Bahrain urges citizens to stop following anti-government social media accounts

A text message was sent out to Bahraini phones urging them to avoid following dissenters

A supporter of King Hamad bin Isa Al Khalifa carries the monarch's photo while driving at a pro-government rally in Manama, Bahrain in 2011. Amy Leang / The National
A supporter of King Hamad bin Isa Al Khalifa carries the monarch's photo while driving at a pro-government rally in Manama, Bahrain in 2011. Amy Leang / The National

Bahrain has warned citizens and residents that following anti-government social media accounts could result in legal action.

The interior ministry sent text messages to Bahraini phones late last week warning that "following accounts which are biased or incite discord could expose you to legal liability".

The government had said in mid-May that "promoting" views on such accounts would result in legal measures being taken, but singling out the specific act of following critical accounts for legal action is a new development.

Bahrain has pursued a wide-ranging security crackdown on enemies of the state since a 2011 uprising saw dozens die and led to troops being sent in from neighbouring ally Saudi Arabia.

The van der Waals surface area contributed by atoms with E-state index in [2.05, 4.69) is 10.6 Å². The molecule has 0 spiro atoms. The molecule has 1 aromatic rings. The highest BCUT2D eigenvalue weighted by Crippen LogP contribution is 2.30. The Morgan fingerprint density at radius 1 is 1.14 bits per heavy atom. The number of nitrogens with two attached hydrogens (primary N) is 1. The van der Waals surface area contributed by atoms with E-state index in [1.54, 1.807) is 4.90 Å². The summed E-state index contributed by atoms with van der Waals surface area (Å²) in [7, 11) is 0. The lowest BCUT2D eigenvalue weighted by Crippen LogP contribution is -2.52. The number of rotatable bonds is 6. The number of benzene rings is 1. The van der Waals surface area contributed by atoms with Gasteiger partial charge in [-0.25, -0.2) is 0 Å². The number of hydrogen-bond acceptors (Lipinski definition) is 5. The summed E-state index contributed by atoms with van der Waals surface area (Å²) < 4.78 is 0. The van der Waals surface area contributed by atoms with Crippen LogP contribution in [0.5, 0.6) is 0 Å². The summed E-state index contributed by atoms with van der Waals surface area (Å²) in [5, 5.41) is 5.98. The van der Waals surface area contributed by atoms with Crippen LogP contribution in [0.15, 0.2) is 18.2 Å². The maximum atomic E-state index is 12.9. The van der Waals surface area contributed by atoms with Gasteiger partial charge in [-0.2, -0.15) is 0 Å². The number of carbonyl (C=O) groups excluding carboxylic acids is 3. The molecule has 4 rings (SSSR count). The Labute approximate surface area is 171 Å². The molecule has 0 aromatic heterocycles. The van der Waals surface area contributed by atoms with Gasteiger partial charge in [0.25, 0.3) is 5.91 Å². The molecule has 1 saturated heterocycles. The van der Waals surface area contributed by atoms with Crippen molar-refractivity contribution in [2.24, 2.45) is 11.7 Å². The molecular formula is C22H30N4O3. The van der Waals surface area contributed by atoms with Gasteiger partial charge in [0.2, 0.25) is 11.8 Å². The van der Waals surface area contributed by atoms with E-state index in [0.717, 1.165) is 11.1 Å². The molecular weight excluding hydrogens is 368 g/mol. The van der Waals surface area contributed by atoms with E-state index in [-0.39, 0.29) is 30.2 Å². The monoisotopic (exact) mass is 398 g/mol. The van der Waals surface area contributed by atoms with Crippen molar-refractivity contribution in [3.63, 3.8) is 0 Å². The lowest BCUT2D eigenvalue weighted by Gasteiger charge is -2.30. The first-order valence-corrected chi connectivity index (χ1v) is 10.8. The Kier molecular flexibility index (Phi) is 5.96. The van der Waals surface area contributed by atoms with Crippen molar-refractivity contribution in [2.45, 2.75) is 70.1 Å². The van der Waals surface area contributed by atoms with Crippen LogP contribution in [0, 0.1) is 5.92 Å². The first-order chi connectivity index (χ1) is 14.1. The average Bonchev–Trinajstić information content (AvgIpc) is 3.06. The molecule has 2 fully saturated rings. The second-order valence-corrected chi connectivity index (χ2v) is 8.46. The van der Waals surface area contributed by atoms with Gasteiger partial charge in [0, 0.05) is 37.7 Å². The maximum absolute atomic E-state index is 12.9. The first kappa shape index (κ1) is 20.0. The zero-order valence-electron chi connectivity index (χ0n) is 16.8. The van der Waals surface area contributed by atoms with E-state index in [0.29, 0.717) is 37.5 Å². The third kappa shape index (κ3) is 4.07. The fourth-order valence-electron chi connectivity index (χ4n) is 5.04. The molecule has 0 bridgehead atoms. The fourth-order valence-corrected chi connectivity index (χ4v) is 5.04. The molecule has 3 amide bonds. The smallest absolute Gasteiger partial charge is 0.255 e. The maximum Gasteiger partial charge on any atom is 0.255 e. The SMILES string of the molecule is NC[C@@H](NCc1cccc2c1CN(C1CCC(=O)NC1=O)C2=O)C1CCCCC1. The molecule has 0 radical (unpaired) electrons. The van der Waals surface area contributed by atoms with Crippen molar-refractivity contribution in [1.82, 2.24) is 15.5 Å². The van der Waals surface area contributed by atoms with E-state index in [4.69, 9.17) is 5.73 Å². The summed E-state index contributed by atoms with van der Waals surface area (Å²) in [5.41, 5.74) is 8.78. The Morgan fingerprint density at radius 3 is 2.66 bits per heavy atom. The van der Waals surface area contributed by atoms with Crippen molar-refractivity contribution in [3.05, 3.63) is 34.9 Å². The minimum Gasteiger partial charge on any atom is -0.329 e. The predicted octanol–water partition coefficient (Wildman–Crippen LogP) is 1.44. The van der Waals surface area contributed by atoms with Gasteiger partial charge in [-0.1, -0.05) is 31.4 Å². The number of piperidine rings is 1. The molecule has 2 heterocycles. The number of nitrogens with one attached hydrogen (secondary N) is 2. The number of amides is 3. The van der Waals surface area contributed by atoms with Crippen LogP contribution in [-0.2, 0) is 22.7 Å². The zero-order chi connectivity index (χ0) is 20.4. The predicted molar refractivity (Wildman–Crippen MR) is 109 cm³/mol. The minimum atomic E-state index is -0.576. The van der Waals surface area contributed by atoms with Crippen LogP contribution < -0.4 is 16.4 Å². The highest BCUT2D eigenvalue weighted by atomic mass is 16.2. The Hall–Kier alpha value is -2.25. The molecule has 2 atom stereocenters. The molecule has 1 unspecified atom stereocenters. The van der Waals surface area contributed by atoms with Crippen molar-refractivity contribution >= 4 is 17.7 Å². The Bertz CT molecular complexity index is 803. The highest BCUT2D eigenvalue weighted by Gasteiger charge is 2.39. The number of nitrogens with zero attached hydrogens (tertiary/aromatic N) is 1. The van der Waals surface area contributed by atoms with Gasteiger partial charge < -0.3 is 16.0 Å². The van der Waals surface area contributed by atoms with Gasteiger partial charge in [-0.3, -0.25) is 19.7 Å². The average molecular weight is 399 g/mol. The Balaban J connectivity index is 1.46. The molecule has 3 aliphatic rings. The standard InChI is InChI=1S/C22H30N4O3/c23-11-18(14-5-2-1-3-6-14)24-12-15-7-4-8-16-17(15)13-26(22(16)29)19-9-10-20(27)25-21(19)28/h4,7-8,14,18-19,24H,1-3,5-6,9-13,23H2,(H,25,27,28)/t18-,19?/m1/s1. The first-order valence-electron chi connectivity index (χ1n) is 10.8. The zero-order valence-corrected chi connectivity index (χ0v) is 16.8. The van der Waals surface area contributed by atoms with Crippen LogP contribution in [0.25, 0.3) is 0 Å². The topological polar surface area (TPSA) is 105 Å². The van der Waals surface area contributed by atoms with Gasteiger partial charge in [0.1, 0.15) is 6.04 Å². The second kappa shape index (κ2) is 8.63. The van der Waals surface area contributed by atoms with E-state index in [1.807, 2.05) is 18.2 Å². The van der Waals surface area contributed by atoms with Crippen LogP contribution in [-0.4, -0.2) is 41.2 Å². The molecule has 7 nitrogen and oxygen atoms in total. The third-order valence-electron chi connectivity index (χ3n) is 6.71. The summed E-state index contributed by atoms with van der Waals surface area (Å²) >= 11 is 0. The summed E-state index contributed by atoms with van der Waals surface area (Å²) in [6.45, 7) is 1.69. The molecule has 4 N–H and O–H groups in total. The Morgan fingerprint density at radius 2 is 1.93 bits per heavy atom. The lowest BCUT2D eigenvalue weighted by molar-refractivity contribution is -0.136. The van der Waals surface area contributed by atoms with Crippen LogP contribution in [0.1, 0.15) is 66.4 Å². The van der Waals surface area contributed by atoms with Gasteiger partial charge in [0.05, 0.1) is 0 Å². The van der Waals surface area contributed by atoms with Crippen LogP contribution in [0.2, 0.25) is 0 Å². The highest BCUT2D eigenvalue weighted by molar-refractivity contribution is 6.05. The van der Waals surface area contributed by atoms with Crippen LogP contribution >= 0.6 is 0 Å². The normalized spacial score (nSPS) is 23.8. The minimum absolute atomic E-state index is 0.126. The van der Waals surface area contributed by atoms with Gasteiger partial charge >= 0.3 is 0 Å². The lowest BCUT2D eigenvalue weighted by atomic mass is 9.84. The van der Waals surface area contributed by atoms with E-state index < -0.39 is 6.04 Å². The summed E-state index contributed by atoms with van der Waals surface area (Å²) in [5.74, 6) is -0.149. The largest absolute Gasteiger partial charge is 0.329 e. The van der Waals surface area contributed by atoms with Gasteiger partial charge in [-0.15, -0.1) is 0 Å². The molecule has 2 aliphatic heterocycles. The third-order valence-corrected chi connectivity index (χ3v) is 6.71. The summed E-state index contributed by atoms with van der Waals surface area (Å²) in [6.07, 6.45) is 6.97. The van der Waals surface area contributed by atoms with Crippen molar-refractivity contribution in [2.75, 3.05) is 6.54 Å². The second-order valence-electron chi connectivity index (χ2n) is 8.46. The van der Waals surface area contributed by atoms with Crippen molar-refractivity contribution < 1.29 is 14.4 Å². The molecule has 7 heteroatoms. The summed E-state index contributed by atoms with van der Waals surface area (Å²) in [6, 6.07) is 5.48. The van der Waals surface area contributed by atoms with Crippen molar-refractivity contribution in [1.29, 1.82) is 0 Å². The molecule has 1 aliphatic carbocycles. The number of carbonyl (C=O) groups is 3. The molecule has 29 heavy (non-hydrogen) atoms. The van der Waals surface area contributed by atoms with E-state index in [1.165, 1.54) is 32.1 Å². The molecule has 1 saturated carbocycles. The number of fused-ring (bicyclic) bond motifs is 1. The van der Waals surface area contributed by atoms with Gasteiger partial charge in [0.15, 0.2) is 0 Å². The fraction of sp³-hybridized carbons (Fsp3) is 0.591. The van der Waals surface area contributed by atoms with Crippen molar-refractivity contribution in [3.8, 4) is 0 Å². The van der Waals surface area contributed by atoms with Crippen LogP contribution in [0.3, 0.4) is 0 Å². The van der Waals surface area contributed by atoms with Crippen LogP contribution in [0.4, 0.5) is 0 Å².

Most opposition figures are now either imprisoned or have fled abroad.

The push began in mid-May when the interior ministry said it was taking legal steps against people running accounts from "Iran, Qatar, Iraq and some European countries such as France, Germany and Australia".

It urged people to avoid dealing or interacting with such accounts and said legal measures would be taken against people "promoting their messages".

Then on Thursday, the ministry tweeted that following and circulating "inflammatory" social media accounts that promote "sedition" would expose people to legal liabilities.

"Closing them immediately is a national duty," it said.

An expanded ministry statement on Saturday said these instructions do not impinge on freedom of speech as such content "intends to harm civil peace and the social fabric".

Since 2017, Saudi Arabia, the United Arab Emirates, Bahrain and Egypt have imposed an economic and diplomatic boycott on Qatar over allegations that Doha supports terrorism, a charge Qatar denies.

Published: June 3, 2019 02:35 PM

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